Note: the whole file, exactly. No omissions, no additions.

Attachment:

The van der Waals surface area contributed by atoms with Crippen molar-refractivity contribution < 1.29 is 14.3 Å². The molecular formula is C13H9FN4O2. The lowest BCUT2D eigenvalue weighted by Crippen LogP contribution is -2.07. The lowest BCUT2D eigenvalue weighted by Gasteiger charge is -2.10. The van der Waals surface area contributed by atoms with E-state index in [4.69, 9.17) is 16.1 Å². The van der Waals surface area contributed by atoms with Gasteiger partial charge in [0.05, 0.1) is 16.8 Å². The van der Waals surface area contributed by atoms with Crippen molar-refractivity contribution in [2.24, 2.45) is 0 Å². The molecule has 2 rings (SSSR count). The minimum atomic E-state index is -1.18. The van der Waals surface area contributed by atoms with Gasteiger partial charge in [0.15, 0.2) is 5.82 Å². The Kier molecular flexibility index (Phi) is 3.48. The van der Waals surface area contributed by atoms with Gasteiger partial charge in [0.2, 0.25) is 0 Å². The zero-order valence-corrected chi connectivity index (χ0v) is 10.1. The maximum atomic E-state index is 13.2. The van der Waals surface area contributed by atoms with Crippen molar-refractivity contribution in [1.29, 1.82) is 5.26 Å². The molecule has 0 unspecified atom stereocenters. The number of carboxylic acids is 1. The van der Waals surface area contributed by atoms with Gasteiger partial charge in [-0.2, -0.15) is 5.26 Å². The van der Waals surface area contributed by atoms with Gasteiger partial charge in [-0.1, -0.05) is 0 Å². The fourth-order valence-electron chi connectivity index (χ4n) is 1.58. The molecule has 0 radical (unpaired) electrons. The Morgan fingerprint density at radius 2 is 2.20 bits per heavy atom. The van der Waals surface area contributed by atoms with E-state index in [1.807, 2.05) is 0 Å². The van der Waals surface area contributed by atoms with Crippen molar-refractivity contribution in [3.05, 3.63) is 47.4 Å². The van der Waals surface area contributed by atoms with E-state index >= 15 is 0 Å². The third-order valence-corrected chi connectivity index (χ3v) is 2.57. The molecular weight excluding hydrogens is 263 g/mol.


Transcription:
The van der Waals surface area contributed by atoms with Crippen molar-refractivity contribution < 1.29 is 14.3 Å². The molecular formula is C13H9FN4O2. The lowest BCUT2D eigenvalue weighted by Crippen LogP contribution is -2.07. The lowest BCUT2D eigenvalue weighted by Gasteiger charge is -2.10. The van der Waals surface area contributed by atoms with E-state index in [4.69, 9.17) is 16.1 Å². The van der Waals surface area contributed by atoms with Gasteiger partial charge in [0.05, 0.1) is 16.8 Å². The van der Waals surface area contributed by atoms with Crippen molar-refractivity contribution in [2.24, 2.45) is 0 Å². The molecule has 2 rings (SSSR count). The minimum atomic E-state index is -1.18. The van der Waals surface area contributed by atoms with Gasteiger partial charge in [0.15, 0.2) is 5.82 Å². The Kier molecular flexibility index (Phi) is 3.48. The van der Waals surface area contributed by atoms with Gasteiger partial charge in [0.2, 0.25) is 0 Å². The zero-order valence-corrected chi connectivity index (χ0v) is 10.1. The maximum atomic E-state index is 13.2. The van der Waals surface area contributed by atoms with Crippen molar-refractivity contribution in [1.29, 1.82) is 5.26 Å². The molecule has 0 unspecified atom stereocenters. The number of carboxylic acids is 1. The van der Waals surface area contributed by atoms with Gasteiger partial charge in [-0.2, -0.15) is 5.26 Å². The van der Waals surface area contributed by atoms with Gasteiger partial charge in [-0.1, -0.05) is 0 Å². The fourth-order valence-electron chi connectivity index (χ4n) is 1.58. The molecule has 0 radical (unpaired) electrons. The Morgan fingerprint density at radius 2 is 2.20 bits per heavy atom. The van der Waals surface area contributed by atoms with E-state index in [1.807, 2.05) is 0 Å². The van der Waals surface area contributed by atoms with Crippen molar-refractivity contribution in [3.05, 3.63) is 47.4 Å². The van der Waals surface area contributed by atoms with E-state index >= 15 is 0 Å². The third-order valence-corrected chi connectivity index (χ3v) is 2.57. The molecular weight excluding hydrogens is 263 g/mol.